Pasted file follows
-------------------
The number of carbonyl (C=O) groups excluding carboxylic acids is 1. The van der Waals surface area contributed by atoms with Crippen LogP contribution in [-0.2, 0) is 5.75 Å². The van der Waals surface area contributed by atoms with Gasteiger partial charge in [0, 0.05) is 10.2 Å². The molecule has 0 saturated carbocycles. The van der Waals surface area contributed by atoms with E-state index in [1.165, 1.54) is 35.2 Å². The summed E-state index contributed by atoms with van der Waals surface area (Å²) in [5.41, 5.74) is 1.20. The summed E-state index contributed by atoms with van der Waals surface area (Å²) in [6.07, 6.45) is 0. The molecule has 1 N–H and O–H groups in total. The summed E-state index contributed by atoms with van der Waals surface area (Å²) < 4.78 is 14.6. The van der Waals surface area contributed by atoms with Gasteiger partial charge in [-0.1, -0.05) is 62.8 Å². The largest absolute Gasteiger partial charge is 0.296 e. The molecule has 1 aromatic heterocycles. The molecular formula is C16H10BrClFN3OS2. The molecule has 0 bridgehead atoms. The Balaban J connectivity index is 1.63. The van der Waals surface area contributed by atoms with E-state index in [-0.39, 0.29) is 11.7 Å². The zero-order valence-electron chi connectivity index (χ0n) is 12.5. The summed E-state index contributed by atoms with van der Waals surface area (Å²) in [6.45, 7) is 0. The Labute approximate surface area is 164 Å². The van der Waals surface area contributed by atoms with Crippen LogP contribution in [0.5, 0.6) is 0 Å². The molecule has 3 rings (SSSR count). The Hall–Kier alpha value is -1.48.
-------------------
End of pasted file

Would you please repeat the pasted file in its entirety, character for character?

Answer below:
The number of carbonyl (C=O) groups excluding carboxylic acids is 1. The van der Waals surface area contributed by atoms with Crippen LogP contribution in [-0.2, 0) is 5.75 Å². The van der Waals surface area contributed by atoms with Gasteiger partial charge in [0, 0.05) is 10.2 Å². The molecule has 0 saturated carbocycles. The van der Waals surface area contributed by atoms with E-state index in [1.165, 1.54) is 35.2 Å². The summed E-state index contributed by atoms with van der Waals surface area (Å²) in [5.41, 5.74) is 1.20. The summed E-state index contributed by atoms with van der Waals surface area (Å²) in [6.07, 6.45) is 0. The molecule has 1 N–H and O–H groups in total. The summed E-state index contributed by atoms with van der Waals surface area (Å²) < 4.78 is 14.6. The van der Waals surface area contributed by atoms with Gasteiger partial charge in [-0.1, -0.05) is 62.8 Å². The largest absolute Gasteiger partial charge is 0.296 e. The molecule has 1 aromatic heterocycles. The molecular formula is C16H10BrClFN3OS2. The molecule has 0 bridgehead atoms. The Balaban J connectivity index is 1.63. The van der Waals surface area contributed by atoms with E-state index in [-0.39, 0.29) is 11.7 Å². The zero-order valence-electron chi connectivity index (χ0n) is 12.5. The summed E-state index contributed by atoms with van der Waals surface area (Å²) in [6.45, 7) is 0. The Labute approximate surface area is 164 Å². The van der Waals surface area contributed by atoms with Crippen LogP contribution in [0.5, 0.6) is 0 Å². The molecule has 3 rings (SSSR count). The Hall–Kier alpha value is -1.48.